Just as I turn in my second pass on the treatment for my latest script assignment using the producer’s notes, I find myself doing another pass on a different script I co-wrote with a director. We received various notes from our trusted readers and the feedback was positive and that always feels good and helps me feel more confident that we nailed the script in the first several drafts. This next polish will be just that—a polish to refine the characters even more and make sure the comedy works. It’s been amazing working with the director, as he will be the person responsible for bringing the script to life. The script was recently budgeted and we’ll keep the budget in mind when making any new changes. There will be no giant explosions or massive Lawrence of Arabia crowd scenes.
I enjoy working with producers and directors, as sitting in my office or in the corner of a coffee-house can get a bit lonely at times. Creative types thrive around other like-minded folks. Especially if we are all working on the same project. The script takes flight and continues to grow and breathe. We base the creative decisions upon how to actually shoot the film. It’s one thing to write the script and focus on the story, but a writer must also consider the many issues with regards to actually producing the film. The real nuts and bolts of production — the budget, exotic locations, available shooting days or nights, rain, the CGI effects, and even actor’s availability.
If the budget calls for limited locations, you as a writer must get creative and double up on locations while still being able to tell an effective story. If you have to move the entire film crew during the same day (a company move) it costs time and money as every day is precious when shooting a film.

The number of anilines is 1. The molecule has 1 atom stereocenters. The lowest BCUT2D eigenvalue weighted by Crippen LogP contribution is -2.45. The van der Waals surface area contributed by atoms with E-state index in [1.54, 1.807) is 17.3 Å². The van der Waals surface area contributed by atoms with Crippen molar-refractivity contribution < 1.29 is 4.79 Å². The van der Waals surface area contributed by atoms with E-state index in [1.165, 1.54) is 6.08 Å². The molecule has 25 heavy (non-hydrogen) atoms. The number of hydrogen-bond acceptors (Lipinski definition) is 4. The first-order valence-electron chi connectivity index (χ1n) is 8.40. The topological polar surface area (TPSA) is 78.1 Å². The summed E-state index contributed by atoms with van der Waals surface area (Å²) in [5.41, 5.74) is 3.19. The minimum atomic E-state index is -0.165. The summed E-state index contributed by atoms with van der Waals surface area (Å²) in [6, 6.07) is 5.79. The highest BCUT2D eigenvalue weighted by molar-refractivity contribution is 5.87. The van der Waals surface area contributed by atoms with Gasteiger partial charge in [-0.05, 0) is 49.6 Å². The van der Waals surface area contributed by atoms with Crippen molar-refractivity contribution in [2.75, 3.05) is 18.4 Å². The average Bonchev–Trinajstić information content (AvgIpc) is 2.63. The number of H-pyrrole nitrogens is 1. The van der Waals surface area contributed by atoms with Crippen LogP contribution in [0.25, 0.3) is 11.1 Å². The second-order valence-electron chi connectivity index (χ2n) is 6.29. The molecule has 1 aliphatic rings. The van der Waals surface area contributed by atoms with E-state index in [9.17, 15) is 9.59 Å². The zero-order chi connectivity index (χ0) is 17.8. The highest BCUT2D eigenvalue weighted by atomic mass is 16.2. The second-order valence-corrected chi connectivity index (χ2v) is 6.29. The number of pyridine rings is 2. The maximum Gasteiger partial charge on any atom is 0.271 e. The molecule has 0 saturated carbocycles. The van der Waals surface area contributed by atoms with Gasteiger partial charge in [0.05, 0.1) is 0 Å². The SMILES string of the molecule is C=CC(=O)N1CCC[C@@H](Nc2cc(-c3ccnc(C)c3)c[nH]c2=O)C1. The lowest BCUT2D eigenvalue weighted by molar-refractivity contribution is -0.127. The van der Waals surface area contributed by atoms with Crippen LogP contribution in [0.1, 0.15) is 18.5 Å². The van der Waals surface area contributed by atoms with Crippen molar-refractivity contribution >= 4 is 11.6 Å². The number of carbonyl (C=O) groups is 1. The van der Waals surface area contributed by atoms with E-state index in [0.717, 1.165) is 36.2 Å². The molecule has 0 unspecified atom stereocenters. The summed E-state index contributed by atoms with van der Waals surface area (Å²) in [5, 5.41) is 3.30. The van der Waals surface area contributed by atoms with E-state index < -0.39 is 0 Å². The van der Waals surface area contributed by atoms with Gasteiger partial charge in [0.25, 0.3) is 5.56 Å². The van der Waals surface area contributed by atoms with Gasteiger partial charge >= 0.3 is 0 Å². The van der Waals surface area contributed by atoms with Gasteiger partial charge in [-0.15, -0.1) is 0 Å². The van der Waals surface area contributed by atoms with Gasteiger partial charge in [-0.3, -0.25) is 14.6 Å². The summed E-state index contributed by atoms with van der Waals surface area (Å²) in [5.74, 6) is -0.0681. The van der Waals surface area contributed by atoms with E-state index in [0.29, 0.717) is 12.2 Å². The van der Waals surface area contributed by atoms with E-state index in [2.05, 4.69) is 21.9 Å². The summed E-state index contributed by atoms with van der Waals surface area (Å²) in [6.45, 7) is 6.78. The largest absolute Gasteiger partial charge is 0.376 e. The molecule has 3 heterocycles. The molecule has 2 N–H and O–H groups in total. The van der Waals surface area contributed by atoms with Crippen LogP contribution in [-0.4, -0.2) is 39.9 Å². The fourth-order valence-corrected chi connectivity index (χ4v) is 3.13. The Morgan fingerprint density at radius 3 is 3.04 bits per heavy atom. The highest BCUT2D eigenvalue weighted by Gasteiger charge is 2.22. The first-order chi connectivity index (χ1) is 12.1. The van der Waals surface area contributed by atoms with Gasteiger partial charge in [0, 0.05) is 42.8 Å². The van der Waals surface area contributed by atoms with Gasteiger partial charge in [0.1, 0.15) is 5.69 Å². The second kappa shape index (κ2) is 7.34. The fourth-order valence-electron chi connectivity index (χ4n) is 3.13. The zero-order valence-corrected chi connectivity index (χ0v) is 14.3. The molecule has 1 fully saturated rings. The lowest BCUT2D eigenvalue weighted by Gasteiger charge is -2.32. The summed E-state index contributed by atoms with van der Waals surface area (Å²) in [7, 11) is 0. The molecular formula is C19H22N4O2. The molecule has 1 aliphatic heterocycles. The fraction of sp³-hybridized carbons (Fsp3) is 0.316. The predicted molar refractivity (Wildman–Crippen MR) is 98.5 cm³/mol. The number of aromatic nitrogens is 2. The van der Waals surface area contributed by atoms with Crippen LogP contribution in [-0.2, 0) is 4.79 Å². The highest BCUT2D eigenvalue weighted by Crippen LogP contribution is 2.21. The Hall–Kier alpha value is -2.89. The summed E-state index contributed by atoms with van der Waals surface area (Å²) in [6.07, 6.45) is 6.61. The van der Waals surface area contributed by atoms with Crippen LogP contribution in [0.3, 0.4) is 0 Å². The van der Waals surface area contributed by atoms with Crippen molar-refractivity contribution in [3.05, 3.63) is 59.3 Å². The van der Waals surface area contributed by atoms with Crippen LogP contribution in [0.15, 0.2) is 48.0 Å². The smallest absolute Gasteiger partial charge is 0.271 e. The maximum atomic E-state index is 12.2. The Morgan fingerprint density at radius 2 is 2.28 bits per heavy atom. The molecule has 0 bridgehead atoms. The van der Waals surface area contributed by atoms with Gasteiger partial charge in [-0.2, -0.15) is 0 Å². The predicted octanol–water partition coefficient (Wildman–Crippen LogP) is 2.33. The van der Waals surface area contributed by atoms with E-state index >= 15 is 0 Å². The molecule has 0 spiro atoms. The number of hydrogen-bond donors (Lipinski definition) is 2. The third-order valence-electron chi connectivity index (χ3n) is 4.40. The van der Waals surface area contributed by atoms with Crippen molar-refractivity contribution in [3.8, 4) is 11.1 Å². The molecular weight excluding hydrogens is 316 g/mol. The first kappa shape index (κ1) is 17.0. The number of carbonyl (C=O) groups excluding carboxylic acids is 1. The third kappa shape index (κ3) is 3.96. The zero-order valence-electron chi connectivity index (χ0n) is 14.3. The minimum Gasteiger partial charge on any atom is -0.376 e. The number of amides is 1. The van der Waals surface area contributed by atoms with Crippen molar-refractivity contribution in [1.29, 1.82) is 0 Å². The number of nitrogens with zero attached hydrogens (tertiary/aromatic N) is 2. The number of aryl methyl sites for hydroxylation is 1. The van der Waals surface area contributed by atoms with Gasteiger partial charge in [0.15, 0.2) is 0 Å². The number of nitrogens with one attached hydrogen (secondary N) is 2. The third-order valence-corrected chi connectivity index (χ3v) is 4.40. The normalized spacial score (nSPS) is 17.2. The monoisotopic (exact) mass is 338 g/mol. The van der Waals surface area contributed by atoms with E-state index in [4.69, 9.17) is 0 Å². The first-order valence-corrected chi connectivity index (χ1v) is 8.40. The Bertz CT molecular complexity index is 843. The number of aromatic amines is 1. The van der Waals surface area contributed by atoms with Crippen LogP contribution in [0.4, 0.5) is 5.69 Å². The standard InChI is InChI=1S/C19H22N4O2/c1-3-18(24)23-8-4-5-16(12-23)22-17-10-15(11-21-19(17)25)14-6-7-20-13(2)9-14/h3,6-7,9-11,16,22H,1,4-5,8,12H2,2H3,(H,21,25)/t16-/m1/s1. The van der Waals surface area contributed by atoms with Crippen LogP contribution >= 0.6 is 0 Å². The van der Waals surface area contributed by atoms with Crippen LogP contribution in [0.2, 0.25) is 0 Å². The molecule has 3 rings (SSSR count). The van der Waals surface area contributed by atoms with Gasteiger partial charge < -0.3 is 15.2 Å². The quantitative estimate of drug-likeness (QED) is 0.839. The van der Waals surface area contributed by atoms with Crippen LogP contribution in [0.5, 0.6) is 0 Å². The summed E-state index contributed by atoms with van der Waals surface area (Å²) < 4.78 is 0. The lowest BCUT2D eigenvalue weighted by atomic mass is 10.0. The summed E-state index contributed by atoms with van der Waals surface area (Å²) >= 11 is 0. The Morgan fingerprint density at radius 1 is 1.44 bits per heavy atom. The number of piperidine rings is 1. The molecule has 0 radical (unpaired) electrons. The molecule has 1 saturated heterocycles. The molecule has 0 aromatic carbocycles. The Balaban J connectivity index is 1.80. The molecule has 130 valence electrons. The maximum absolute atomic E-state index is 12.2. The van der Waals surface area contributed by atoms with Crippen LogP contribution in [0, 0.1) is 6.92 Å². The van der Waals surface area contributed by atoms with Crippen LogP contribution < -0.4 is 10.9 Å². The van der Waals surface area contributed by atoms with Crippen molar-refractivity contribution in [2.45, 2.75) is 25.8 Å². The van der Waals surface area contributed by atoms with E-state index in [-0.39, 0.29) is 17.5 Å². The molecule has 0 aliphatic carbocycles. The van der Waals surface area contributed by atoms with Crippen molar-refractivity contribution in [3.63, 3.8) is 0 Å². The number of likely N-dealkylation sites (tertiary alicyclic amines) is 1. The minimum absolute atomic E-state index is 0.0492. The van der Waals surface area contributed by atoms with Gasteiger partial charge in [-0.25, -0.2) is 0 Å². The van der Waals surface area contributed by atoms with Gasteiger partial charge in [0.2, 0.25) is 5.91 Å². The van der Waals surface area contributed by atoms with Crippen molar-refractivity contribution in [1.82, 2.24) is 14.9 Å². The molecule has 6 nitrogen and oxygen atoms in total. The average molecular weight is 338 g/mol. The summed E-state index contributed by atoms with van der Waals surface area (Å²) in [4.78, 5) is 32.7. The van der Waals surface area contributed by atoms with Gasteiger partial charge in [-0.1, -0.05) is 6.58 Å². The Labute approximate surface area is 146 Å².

Let’s say you write a scene between two characters who talk on the phone. One character is at home in his living room and maybe you could place the second character in the kitchen — then you can shoot both scenes in the same house and you’ve doubled up on your location and saved time. The producer will love you if you are mindful of this and you’ll get to keep more of your scenes in the script. The fewer locations the cheaper it will be to make the film. Your budget dictates how many days you can film. This is why you find very low-budget films taking place in one location — in a house, in a bar, camping in the forest. You also have to think about how many actors are in the script as well. Do you have children in your script? If so, they can only work limited hours and if it’s during a school year they will need a teacher on the set. Animals in the script? You’ll need a wrangler. These are all budget considerations.
When I was in film school, I remember my writing professors telling us, “Write big. Movies are big and you aren’t paying for the budget.” Well, those were the days when Hollywood was throwing money at scripts just to take them off the market. I remember when a company bought a spec script for a million dollars just to keep it on their development shelf. The script got stuck in development and was never made into a movie. You may not care about the budget in your spec screenplay, but it can come back and bite you in the ass when they tell you, “It’s a pretty good script, you’re an unknown writer, and your budget is way past the type of films we make.”